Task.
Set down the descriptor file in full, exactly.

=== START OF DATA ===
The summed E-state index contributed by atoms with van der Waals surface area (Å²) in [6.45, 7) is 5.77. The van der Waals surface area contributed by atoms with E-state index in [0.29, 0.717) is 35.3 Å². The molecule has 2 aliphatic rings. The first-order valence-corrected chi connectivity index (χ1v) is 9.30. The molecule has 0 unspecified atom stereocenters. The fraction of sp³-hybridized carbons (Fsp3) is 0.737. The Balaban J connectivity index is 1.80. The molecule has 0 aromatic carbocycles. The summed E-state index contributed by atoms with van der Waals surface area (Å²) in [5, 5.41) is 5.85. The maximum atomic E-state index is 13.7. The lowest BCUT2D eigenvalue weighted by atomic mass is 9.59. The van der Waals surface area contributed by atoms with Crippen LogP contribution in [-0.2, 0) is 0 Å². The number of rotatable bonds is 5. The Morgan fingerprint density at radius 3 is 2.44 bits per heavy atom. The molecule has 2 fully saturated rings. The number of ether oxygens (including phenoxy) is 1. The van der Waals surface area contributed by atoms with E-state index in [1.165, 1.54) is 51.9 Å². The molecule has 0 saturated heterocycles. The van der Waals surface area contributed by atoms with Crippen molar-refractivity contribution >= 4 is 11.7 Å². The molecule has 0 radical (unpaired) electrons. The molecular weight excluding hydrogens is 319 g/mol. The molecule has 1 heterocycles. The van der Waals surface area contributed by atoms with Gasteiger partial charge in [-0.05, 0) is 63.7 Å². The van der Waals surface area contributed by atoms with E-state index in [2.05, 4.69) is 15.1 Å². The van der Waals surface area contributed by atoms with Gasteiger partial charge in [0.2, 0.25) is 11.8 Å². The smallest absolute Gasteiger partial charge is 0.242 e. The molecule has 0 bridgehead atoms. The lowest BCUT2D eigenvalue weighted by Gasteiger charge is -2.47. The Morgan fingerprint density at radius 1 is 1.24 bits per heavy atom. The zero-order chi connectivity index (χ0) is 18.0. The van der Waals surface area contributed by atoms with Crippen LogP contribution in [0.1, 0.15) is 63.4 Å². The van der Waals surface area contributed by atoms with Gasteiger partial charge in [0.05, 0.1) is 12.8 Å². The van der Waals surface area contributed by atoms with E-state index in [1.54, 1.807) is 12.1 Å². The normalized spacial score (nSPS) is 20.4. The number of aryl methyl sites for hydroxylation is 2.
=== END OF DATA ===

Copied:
The summed E-state index contributed by atoms with van der Waals surface area (Å²) in [6.45, 7) is 5.77. The van der Waals surface area contributed by atoms with E-state index in [0.29, 0.717) is 35.3 Å². The molecule has 2 aliphatic rings. The first-order valence-corrected chi connectivity index (χ1v) is 9.30. The molecule has 0 unspecified atom stereocenters. The fraction of sp³-hybridized carbons (Fsp3) is 0.737. The Balaban J connectivity index is 1.80. The molecule has 0 aromatic carbocycles. The summed E-state index contributed by atoms with van der Waals surface area (Å²) in [5, 5.41) is 5.85. The maximum atomic E-state index is 13.7. The lowest BCUT2D eigenvalue weighted by atomic mass is 9.59. The van der Waals surface area contributed by atoms with Crippen LogP contribution in [-0.2, 0) is 0 Å². The number of rotatable bonds is 5. The Morgan fingerprint density at radius 3 is 2.44 bits per heavy atom. The molecule has 2 fully saturated rings. The number of ether oxygens (including phenoxy) is 1. The van der Waals surface area contributed by atoms with E-state index in [1.165, 1.54) is 51.9 Å². The molecule has 0 saturated heterocycles. The van der Waals surface area contributed by atoms with Crippen molar-refractivity contribution >= 4 is 11.7 Å². The molecule has 0 radical (unpaired) electrons. The molecular weight excluding hydrogens is 319 g/mol. The molecule has 1 heterocycles. The van der Waals surface area contributed by atoms with Gasteiger partial charge in [-0.05, 0) is 63.7 Å². The van der Waals surface area contributed by atoms with E-state index in [2.05, 4.69) is 15.1 Å². The van der Waals surface area contributed by atoms with Gasteiger partial charge in [0.2, 0.25) is 11.8 Å². The smallest absolute Gasteiger partial charge is 0.242 e. The molecule has 0 bridgehead atoms. The lowest BCUT2D eigenvalue weighted by Gasteiger charge is -2.47. The Morgan fingerprint density at radius 1 is 1.24 bits per heavy atom. The zero-order chi connectivity index (χ0) is 18.0. The van der Waals surface area contributed by atoms with Crippen LogP contribution in [0.1, 0.15) is 63.4 Å². The van der Waals surface area contributed by atoms with Gasteiger partial charge in [0.05, 0.1) is 12.8 Å². The van der Waals surface area contributed by atoms with E-state index in [1.54, 1.807) is 12.1 Å². The normalized spacial score (nSPS) is 20.4. The number of aryl methyl sites for hydroxylation is 2.